The views expressed here do not necessarily reflect those of the SfEP.

Reference editing solutions for copy-editors

This is a guest post by Inera, who are hosting a workshop on their online reference editing tool Edifix at the SfEP/SI conference.

We’ve all been there. Eager to get started on a new project, you open the first document only to find yourself staring at a long list of poorly prepared references. You are now charged with the task of scrubbing the reference items clean so that they conform to a style (Chicago, AMA, etc.), and you begrudgingly come to terms with the inevitable long days and nights of work ahead before you even begin working on the text itself. Fingers crossed that the reference editing will go smoothly, you pull out the required style manual, take a deep breath, hunker down, and get to work.

Although many of us use time-saving macros to programmatically and quickly address some of the more routine reference editing tasks (see, e.g., the helpful tools offered by Editorium), it doesn’t take long to do some simple maths and come to the conclusion that even at your best, you will perhaps spend more time on reference editing than anything else pertaining to the manuscript. Further to this, if you are being paid a flat fee for the project, your hourly rate decreases dramatically the more time you spend on reference editing. You may find yourself wondering: ‘Aren’t my skills and attention better spent on polishing the author’s writing and correcting for grammar, spelling, and usage errors?’ The answer is yes, yes they are.

Fortunately, there is an online reference editing tool that successfully takes on the task of editing references – whatever their condition. Edifix, a cloud-based solution from Inera Inc., identifies the elements of a reference entry of any style, edits references to conform to the conventions of a selected editorial style, and corrects references with data retrieved from PubMed and CrossRef, automatically inserting PubMed IDs and CrossRef DOIs in the process.

The challenge of efficiently and accurately copy-editing a reference list or bibliography is not a new problem. For years both freelance and in-house copy-editors and managers have struggled with how best to structure a workflow that either reduces or removes entirely the process of reference editing from the copy-editor’s list of tasks. Various (good) online reference authoring tools are on the market (e.g., EasyBib and BibMe), and these have been reviewed on editorial blogs such as Copyediting. But these tools are only useful for the editor who is compiling a bibliography or reference list, and the results still need to be carefully reviewed and copy-edited. Further, these tools do not assist a copy-editor who needs to clean up an untidy reference list or, heaven forbid, transform references that were authored in one editorial style to another. Although there are some tools that assist in editing text content (see, e.g., PerfectIt), none address references/bibliographies.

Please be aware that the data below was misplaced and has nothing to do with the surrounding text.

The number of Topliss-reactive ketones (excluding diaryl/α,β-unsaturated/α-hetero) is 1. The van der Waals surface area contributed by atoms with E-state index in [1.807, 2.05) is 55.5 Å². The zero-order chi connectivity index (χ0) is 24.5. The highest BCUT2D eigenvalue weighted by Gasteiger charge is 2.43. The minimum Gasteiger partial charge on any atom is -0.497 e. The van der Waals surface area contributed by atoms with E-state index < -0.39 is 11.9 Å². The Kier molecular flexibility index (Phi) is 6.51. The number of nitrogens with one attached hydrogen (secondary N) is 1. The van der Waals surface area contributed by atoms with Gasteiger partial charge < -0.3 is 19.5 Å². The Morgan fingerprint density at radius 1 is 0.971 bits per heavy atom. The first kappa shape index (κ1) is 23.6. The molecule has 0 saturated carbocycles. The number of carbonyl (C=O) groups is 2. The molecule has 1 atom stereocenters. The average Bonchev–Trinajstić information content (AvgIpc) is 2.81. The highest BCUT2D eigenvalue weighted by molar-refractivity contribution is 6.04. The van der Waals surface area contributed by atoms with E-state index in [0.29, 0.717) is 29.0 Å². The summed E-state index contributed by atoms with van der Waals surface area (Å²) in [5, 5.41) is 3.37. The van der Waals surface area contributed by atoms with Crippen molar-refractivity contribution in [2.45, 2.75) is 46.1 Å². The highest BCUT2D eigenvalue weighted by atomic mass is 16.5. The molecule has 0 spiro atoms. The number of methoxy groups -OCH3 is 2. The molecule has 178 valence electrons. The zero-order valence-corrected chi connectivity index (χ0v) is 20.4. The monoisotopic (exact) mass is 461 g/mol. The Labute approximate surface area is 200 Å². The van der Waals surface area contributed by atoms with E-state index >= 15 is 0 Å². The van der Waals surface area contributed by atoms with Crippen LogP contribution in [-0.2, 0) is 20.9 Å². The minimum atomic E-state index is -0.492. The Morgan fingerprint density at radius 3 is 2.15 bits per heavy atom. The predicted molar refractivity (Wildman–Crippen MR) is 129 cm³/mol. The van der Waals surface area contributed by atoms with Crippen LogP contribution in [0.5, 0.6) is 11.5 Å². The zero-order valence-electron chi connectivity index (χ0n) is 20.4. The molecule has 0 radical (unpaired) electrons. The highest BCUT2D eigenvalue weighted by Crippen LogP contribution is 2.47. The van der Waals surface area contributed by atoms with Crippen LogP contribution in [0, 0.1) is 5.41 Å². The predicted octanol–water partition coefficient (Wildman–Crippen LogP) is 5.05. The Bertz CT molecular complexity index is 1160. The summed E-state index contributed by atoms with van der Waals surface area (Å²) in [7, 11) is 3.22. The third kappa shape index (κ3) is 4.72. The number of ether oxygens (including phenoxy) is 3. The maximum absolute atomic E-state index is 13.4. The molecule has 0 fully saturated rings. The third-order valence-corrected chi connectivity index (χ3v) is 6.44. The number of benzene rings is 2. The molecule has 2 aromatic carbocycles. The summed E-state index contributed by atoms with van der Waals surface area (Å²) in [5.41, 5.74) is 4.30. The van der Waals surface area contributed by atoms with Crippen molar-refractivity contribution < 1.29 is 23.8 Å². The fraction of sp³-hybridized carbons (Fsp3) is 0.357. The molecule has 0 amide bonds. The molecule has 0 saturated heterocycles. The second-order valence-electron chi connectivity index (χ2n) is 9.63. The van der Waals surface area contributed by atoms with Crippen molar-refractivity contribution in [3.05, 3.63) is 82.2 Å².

Edifix allows you to simply copy and paste your unedited references into a web form, and with the click of your mouse retrieve those same references, edited to the style of your choice. The team responsible for Edifix includes not only software developers but also editors with decades of professional and freelance experience. The Edifix tools they’ve created are quick and user friendly, and the results not only save you time but also improve the accuracy of the reference data and your copy-edit.

Achieving accuracy in reference lists and bibliographies is no small challenge. For example, one study published in 2004 sampled three anatomy journals and found that of the references studied 27% contained errors, and of those 38% were major errors. By collecting PubMed and CrossRef data on the references processed, Edifix is able to quickly identify and correct errors in the source that may have been inadvertently inserted by the author.

Edifix gives you multiple options for viewing the results, which include a tracked layout so you can see exactly what Edifix corrected. Results can then be copied and pasted back into your Word document, or they can be exported to JATS XML or converted to RIS for integration with popular reference managers (such as EndNote).

Edifix

Dr Robin Dunford, of Inera Inc., will host an Edifix workshop on Saturday 5 September, at the SfEP/SI first joint conference. Be sure to sit in on this session to see how Edifix can help you save time and increase both your editing accuracy and bottom line! Also, join us on the SfEP Twitter feed to discuss your approach to editing bibliographies:

  1. Do your clients require that you perform fact checking to ensure the accuracy of reference/bibliography entries?
  2. What are the most time-consuming and challenging tasks related to reference/bibliography editing that you encounter in your daily work?
  3. What solutions have you developed or explored to ease the burdens of editing bibliographies?

Since 1992 Inera’s seasoned team of publishing and software professionals have pooled a unique set of skills to bring transformational change to the publishing industry. We develop and license the eXtyles family of Word-based editorial and XML tools, and the new Edifix online bibliographic reference solution. Learn more at: www.inera.com | www.edifix.com | @eXtyles | @edifix.

If you would like to join the discussion on editing bibliographies (in response to the questions above), please use the conference hashtag (#sisfep15) and tag @edifix. 

The views expressed here do not necessarily reflect those of the SfEP.